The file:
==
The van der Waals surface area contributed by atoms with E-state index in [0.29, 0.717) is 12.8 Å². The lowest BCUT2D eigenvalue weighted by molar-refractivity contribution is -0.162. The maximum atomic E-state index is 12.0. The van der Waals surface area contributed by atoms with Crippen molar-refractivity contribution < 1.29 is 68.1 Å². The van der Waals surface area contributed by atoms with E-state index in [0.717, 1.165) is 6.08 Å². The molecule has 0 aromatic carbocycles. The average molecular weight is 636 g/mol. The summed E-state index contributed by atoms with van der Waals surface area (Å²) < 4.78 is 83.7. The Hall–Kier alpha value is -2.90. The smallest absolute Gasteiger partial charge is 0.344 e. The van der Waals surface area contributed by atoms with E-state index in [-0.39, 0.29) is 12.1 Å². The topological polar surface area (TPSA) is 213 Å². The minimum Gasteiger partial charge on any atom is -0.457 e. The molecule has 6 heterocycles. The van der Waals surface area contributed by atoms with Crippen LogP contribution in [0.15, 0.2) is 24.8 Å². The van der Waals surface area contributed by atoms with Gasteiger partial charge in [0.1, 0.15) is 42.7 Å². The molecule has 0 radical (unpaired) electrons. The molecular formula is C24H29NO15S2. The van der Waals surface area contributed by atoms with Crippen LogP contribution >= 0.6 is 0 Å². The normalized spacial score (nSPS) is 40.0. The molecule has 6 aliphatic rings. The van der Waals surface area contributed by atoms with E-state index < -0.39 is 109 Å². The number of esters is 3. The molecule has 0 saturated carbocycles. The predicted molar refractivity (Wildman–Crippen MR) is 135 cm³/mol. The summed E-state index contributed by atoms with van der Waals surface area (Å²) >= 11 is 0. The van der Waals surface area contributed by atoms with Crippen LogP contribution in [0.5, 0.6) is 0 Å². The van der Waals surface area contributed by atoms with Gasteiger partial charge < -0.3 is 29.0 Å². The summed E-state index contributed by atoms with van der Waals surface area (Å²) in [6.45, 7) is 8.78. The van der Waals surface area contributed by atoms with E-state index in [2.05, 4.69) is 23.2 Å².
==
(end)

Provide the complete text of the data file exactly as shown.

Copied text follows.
The van der Waals surface area contributed by atoms with E-state index in [0.29, 0.717) is 12.8 Å². The lowest BCUT2D eigenvalue weighted by molar-refractivity contribution is -0.162. The maximum atomic E-state index is 12.0. The van der Waals surface area contributed by atoms with Crippen molar-refractivity contribution < 1.29 is 68.1 Å². The van der Waals surface area contributed by atoms with E-state index in [0.717, 1.165) is 6.08 Å². The molecule has 0 aromatic carbocycles. The average molecular weight is 636 g/mol. The summed E-state index contributed by atoms with van der Waals surface area (Å²) < 4.78 is 83.7. The Hall–Kier alpha value is -2.90. The smallest absolute Gasteiger partial charge is 0.344 e. The van der Waals surface area contributed by atoms with E-state index in [-0.39, 0.29) is 12.1 Å². The topological polar surface area (TPSA) is 213 Å². The minimum Gasteiger partial charge on any atom is -0.457 e. The molecule has 6 heterocycles. The van der Waals surface area contributed by atoms with Crippen LogP contribution in [0.15, 0.2) is 24.8 Å². The van der Waals surface area contributed by atoms with Gasteiger partial charge in [0.1, 0.15) is 42.7 Å². The molecule has 0 radical (unpaired) electrons. The molecular formula is C24H29NO15S2. The van der Waals surface area contributed by atoms with Crippen LogP contribution >= 0.6 is 0 Å². The normalized spacial score (nSPS) is 40.0. The molecule has 6 aliphatic rings. The van der Waals surface area contributed by atoms with E-state index < -0.39 is 109 Å². The number of esters is 3. The molecule has 0 saturated carbocycles. The predicted molar refractivity (Wildman–Crippen MR) is 135 cm³/mol. The summed E-state index contributed by atoms with van der Waals surface area (Å²) >= 11 is 0. The van der Waals surface area contributed by atoms with Crippen LogP contribution in [0.5, 0.6) is 0 Å². The van der Waals surface area contributed by atoms with Gasteiger partial charge < -0.3 is 29.0 Å². The summed E-state index contributed by atoms with van der Waals surface area (Å²) in [6.45, 7) is 8.78. The van der Waals surface area contributed by atoms with E-state index in [2.05, 4.69) is 23.2 Å².